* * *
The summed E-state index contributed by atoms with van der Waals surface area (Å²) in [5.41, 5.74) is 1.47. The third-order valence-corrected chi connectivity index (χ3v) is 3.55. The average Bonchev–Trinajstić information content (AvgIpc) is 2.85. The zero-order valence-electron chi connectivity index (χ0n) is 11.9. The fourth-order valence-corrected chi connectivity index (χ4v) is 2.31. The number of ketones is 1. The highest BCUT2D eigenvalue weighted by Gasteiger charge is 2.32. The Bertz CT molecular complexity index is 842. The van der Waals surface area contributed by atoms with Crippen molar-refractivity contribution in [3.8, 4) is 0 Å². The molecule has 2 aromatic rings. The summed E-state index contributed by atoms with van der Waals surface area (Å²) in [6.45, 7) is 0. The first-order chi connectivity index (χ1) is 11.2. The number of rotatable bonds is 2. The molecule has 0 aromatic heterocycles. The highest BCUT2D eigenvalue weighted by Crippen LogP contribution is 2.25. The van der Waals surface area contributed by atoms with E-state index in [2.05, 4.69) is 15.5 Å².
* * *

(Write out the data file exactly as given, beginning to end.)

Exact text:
The summed E-state index contributed by atoms with van der Waals surface area (Å²) in [5.41, 5.74) is 1.47. The third-order valence-corrected chi connectivity index (χ3v) is 3.55. The average Bonchev–Trinajstić information content (AvgIpc) is 2.85. The zero-order valence-electron chi connectivity index (χ0n) is 11.9. The fourth-order valence-corrected chi connectivity index (χ4v) is 2.31. The number of ketones is 1. The highest BCUT2D eigenvalue weighted by Gasteiger charge is 2.32. The Bertz CT molecular complexity index is 842. The van der Waals surface area contributed by atoms with Crippen molar-refractivity contribution in [3.8, 4) is 0 Å². The molecule has 2 aromatic rings. The summed E-state index contributed by atoms with van der Waals surface area (Å²) in [6.45, 7) is 0. The first-order chi connectivity index (χ1) is 11.2. The number of rotatable bonds is 2. The molecule has 0 aromatic heterocycles. The highest BCUT2D eigenvalue weighted by Crippen LogP contribution is 2.25. The van der Waals surface area contributed by atoms with E-state index in [2.05, 4.69) is 15.5 Å².